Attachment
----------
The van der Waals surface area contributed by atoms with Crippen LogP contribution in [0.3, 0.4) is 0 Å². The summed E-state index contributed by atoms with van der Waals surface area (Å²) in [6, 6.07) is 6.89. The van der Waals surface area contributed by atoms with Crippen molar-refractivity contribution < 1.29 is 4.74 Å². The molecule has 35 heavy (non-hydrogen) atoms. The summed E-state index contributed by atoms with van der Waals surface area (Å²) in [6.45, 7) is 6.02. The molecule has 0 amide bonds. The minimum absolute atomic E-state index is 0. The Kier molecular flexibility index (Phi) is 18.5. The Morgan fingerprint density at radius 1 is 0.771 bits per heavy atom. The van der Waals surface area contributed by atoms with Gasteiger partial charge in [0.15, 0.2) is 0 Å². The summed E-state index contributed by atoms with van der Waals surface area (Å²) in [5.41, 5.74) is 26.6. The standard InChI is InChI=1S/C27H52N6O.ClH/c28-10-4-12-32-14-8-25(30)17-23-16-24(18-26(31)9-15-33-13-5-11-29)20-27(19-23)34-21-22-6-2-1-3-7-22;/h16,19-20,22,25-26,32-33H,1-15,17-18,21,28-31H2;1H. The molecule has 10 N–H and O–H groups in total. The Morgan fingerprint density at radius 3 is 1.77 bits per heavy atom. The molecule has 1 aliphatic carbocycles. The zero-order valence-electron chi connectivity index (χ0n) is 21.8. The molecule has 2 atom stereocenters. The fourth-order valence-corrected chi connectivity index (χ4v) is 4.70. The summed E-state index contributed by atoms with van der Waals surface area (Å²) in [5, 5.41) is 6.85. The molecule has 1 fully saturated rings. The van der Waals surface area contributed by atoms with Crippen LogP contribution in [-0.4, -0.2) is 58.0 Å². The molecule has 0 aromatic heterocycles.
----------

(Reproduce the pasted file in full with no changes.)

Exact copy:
The van der Waals surface area contributed by atoms with Crippen LogP contribution in [0.3, 0.4) is 0 Å². The summed E-state index contributed by atoms with van der Waals surface area (Å²) in [6, 6.07) is 6.89. The van der Waals surface area contributed by atoms with Crippen molar-refractivity contribution < 1.29 is 4.74 Å². The molecule has 35 heavy (non-hydrogen) atoms. The summed E-state index contributed by atoms with van der Waals surface area (Å²) in [6.45, 7) is 6.02. The molecule has 0 amide bonds. The minimum absolute atomic E-state index is 0. The Kier molecular flexibility index (Phi) is 18.5. The Morgan fingerprint density at radius 1 is 0.771 bits per heavy atom. The van der Waals surface area contributed by atoms with Gasteiger partial charge in [0.15, 0.2) is 0 Å². The summed E-state index contributed by atoms with van der Waals surface area (Å²) in [5.41, 5.74) is 26.6. The standard InChI is InChI=1S/C27H52N6O.ClH/c28-10-4-12-32-14-8-25(30)17-23-16-24(18-26(31)9-15-33-13-5-11-29)20-27(19-23)34-21-22-6-2-1-3-7-22;/h16,19-20,22,25-26,32-33H,1-15,17-18,21,28-31H2;1H. The molecule has 10 N–H and O–H groups in total. The Morgan fingerprint density at radius 3 is 1.77 bits per heavy atom. The molecule has 1 aliphatic carbocycles. The zero-order valence-electron chi connectivity index (χ0n) is 21.8. The molecule has 2 atom stereocenters. The fourth-order valence-corrected chi connectivity index (χ4v) is 4.70. The summed E-state index contributed by atoms with van der Waals surface area (Å²) in [5, 5.41) is 6.85. The molecule has 1 fully saturated rings. The van der Waals surface area contributed by atoms with Crippen LogP contribution in [-0.4, -0.2) is 58.0 Å². The molecule has 0 aromatic heterocycles.